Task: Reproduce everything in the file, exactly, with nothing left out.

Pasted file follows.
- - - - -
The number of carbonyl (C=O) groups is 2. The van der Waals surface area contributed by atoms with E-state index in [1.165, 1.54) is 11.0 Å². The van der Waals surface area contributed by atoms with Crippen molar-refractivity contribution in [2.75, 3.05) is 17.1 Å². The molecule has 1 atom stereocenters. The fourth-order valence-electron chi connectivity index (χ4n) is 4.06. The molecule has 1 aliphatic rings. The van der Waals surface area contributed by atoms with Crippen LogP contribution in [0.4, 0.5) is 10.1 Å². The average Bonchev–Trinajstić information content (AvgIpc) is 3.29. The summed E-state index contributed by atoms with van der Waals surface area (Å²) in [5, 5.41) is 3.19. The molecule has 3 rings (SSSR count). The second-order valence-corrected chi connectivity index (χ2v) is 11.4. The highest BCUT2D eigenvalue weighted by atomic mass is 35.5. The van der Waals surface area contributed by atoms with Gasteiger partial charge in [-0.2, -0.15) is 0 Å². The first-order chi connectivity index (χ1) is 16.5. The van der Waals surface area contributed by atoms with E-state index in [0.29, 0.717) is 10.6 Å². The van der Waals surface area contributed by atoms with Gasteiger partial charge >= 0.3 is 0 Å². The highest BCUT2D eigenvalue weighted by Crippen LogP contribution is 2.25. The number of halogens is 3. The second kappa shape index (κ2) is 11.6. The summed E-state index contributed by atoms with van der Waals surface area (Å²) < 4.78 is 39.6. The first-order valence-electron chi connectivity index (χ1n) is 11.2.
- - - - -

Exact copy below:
The number of carbonyl (C=O) groups is 2. The van der Waals surface area contributed by atoms with E-state index in [1.165, 1.54) is 11.0 Å². The van der Waals surface area contributed by atoms with Crippen molar-refractivity contribution in [2.75, 3.05) is 17.1 Å². The molecule has 1 atom stereocenters. The fourth-order valence-electron chi connectivity index (χ4n) is 4.06. The molecule has 1 aliphatic rings. The van der Waals surface area contributed by atoms with Crippen LogP contribution in [0.4, 0.5) is 10.1 Å². The average Bonchev–Trinajstić information content (AvgIpc) is 3.29. The summed E-state index contributed by atoms with van der Waals surface area (Å²) in [5, 5.41) is 3.19. The molecule has 3 rings (SSSR count). The second-order valence-corrected chi connectivity index (χ2v) is 11.4. The highest BCUT2D eigenvalue weighted by atomic mass is 35.5. The van der Waals surface area contributed by atoms with Gasteiger partial charge in [-0.2, -0.15) is 0 Å². The first-order chi connectivity index (χ1) is 16.5. The van der Waals surface area contributed by atoms with E-state index in [0.29, 0.717) is 10.6 Å². The van der Waals surface area contributed by atoms with Gasteiger partial charge >= 0.3 is 0 Å². The highest BCUT2D eigenvalue weighted by Crippen LogP contribution is 2.25. The number of halogens is 3. The second kappa shape index (κ2) is 11.6. The summed E-state index contributed by atoms with van der Waals surface area (Å²) < 4.78 is 39.6. The first-order valence-electron chi connectivity index (χ1n) is 11.2.